The Design and Build (D&B) contract is one of the most popular methods for organisations to use when constructing new buildings. In this article I consider some implications for the Design and Build approach caused by the coming generation of integrated smart buildings.
Overview of Design and Build
In the D&B process the customer, along with an architect, consultants and other specialists, carries out high-level designs (typically to RIBA Stage 3) to generate a specification for the building. They then tender for a main contractor to complete the detailed design and deliver the building for a fixed sum.
There are plenty of
commentaries online about the pros and cons of D&B and I don’t intend to
get into depth on them here. But briefly, the attractions are obvious, D&B
removes risk from the customer and hands delivery to an organisation who are
experts at construction. The main concerns are that the focus on cost may lead
the contractor to provide the lowest quality of materials and systems to meet
the specification. Additionally, changes made after award of contract may attract
hefty costs. Indeed, it is sometimes said that the less tightly specified the
building is the greater the scope for contractors to maximise profit margins.
An example of a negative result of D&B is a customer who finds they have a system (such as heating) in their new building that was low cost to install but is expensive to operate and maintain.
While issues such as this are frustrating and potentially costly, they generally do not impact the overall functionality of the building. The popularity of the D&B approach shows that the upsides are generally lower than the downsides for most customers. However, as the world moves towards the next generation of digitised smart buildings the D&B approach may be found wanting.
D&B and Smart Buildings
There is no single
definition of a smart building, but we can think of it as a building which incorporates
a range of digital technologies operating together with physical systems to
improve user experience, operational performance and energy efficiencies. Smart
buildings will also provide new capabilities such as predictive maintenance,
utilisation measurement, user apps and new insights through data analytics.
The aspect I want to focus
on here is one not generally discussed. Namely the way in which the various
subsystem in a building are designed and selected under a D&B contract.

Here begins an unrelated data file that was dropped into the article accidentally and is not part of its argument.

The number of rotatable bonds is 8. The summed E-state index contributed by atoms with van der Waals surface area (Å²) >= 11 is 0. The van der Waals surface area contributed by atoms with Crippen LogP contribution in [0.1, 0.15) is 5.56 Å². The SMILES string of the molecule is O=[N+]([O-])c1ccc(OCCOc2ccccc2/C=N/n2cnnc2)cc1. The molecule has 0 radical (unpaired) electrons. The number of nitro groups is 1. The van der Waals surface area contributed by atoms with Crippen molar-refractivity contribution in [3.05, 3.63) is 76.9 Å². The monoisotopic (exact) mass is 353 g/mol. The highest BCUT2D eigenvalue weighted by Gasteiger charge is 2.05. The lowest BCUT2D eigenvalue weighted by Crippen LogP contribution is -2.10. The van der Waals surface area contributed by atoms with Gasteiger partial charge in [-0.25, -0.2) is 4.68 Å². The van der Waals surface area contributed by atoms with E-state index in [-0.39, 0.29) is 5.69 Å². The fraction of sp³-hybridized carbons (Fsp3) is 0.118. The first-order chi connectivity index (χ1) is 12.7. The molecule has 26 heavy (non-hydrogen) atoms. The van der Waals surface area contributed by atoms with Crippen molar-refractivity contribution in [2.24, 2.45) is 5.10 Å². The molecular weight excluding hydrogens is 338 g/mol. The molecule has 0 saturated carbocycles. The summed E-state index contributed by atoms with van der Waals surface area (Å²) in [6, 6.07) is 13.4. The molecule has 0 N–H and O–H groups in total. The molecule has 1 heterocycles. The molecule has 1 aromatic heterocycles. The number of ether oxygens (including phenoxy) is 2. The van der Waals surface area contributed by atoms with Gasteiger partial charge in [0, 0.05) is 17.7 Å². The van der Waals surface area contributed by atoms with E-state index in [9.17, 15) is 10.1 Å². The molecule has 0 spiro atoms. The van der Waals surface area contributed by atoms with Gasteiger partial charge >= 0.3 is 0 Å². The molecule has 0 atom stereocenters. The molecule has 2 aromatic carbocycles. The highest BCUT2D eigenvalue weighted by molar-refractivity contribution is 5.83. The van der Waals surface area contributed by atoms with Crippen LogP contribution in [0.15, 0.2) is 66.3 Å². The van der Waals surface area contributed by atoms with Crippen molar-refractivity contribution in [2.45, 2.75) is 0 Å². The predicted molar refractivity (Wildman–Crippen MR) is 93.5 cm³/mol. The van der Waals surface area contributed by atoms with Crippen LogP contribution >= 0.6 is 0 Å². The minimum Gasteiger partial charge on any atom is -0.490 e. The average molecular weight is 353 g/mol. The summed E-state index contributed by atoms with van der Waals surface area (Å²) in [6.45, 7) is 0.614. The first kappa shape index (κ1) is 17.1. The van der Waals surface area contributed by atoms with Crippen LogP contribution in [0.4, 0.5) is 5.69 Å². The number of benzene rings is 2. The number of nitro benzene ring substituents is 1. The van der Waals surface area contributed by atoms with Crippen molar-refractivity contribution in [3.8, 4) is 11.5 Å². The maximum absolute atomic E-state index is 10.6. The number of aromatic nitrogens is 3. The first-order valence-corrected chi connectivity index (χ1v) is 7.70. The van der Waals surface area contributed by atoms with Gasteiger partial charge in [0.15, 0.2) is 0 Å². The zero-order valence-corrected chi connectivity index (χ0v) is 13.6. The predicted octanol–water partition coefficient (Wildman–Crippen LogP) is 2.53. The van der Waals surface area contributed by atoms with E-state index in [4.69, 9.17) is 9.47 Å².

Normally, the main
contractor will be responsible for developing detailed specifications for each
element of the mechanical and electrical (M&E) systems. These include fire
systems, HVAC, BMS, lighting, power, metering, IT networks, and security
systems such as CCTV and access control.
In reality, the main contractor will often subcontract a specialist M&E contractor to design and provide the numerous M&E systems. These in turn are often then tendered to specialist subcontractors, sometimes as a whole, sometimes individually. As before, with cost being so important the subcontractors will bid as low as they can and then find to ways of maximising profit post award.
More importantly this
division usually results in very limited ability to integrate across all system.
In the vast majority of buildings today the level of integration between subsystems
is minimal, with perhaps an alarm from one system triggering an action in
another. But with Smart buildings the level of integration and cooperation
between systems is critical to the operation of the building.
The current multi-layer
supplier model that results from D&B contracts will likely result in a
building whose systems cannot easily be made to operate together to provide
smart capabilities. The tech might be there, but the building won’t really be
So, what to do?
Obvious solutions include:
The use of common standards across all systems. Common standards make sense but in reality getting all suppliers across all industries to agree and implement such a set of standards will take a great deal of time.
Specify that all systems come from a single supplier. This approach makes some sense but there are few, if any, companies that supply every conceivable sensor, device or system. Additionally, early specification of supplier(s) takes away one of the key benefits of D&B.
The M&E Consultant generates a detailed building system design at a far earlier stage than at present. In general, detailed design cannot be done until the systems and equipment are selected as different suppliers’ systems often require different approaches. For that reason, consultants often shy away from doing detailed designs at an early stage due to the risks doing so might carry.
The move towards Smart Buildings
will necessitate a change in the nature of the D&B model. Probably reducing
the need for the main contactor to carry out as much design work. We may see
D&B becoming d&B.
With less “wiggle room”
to increase margins post award contractors will be faced with the same risks
but less upside. Possibly resulting in prices for D&B increasing and
representing a less attractive option for customers compared to other
Contractual models are constantly evolving. It will be interesting to see how they develop to enable the highly integrated smart buildings of tomorrow.